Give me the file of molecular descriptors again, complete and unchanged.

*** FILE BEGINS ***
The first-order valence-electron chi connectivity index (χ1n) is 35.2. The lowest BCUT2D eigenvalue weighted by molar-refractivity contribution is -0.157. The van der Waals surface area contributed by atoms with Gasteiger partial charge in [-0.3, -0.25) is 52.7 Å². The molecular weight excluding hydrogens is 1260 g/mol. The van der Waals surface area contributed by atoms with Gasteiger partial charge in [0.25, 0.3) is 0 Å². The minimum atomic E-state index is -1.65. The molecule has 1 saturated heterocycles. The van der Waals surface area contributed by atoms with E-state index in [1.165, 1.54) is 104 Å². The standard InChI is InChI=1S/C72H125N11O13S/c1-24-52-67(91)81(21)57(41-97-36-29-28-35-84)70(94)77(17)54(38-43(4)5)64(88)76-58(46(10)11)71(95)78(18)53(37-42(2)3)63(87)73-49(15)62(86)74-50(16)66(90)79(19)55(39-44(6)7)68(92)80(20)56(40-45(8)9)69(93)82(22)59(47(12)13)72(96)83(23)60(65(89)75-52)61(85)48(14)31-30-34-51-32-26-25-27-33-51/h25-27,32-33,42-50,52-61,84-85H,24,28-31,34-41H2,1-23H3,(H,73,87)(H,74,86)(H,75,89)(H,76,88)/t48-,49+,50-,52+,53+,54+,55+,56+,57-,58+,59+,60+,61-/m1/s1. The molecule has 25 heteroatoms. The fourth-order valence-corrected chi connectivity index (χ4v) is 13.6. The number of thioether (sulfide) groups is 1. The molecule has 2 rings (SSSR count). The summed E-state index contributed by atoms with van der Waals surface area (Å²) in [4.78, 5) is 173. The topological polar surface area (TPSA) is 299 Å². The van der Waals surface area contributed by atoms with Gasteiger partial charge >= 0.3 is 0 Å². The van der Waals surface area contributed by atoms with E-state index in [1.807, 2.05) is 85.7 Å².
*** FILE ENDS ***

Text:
The first-order valence-electron chi connectivity index (χ1n) is 35.2. The lowest BCUT2D eigenvalue weighted by molar-refractivity contribution is -0.157. The van der Waals surface area contributed by atoms with Gasteiger partial charge in [-0.3, -0.25) is 52.7 Å². The molecular weight excluding hydrogens is 1260 g/mol. The van der Waals surface area contributed by atoms with Gasteiger partial charge in [0.25, 0.3) is 0 Å². The minimum atomic E-state index is -1.65. The molecule has 1 saturated heterocycles. The van der Waals surface area contributed by atoms with E-state index in [1.165, 1.54) is 104 Å². The standard InChI is InChI=1S/C72H125N11O13S/c1-24-52-67(91)81(21)57(41-97-36-29-28-35-84)70(94)77(17)54(38-43(4)5)64(88)76-58(46(10)11)71(95)78(18)53(37-42(2)3)63(87)73-49(15)62(86)74-50(16)66(90)79(19)55(39-44(6)7)68(92)80(20)56(40-45(8)9)69(93)82(22)59(47(12)13)72(96)83(23)60(65(89)75-52)61(85)48(14)31-30-34-51-32-26-25-27-33-51/h25-27,32-33,42-50,52-61,84-85H,24,28-31,34-41H2,1-23H3,(H,73,87)(H,74,86)(H,75,89)(H,76,88)/t48-,49+,50-,52+,53+,54+,55+,56+,57-,58+,59+,60+,61-/m1/s1. The molecule has 25 heteroatoms. The fourth-order valence-corrected chi connectivity index (χ4v) is 13.6. The number of thioether (sulfide) groups is 1. The molecule has 2 rings (SSSR count). The summed E-state index contributed by atoms with van der Waals surface area (Å²) in [4.78, 5) is 173. The topological polar surface area (TPSA) is 299 Å². The van der Waals surface area contributed by atoms with Gasteiger partial charge >= 0.3 is 0 Å². The van der Waals surface area contributed by atoms with E-state index in [1.807, 2.05) is 85.7 Å².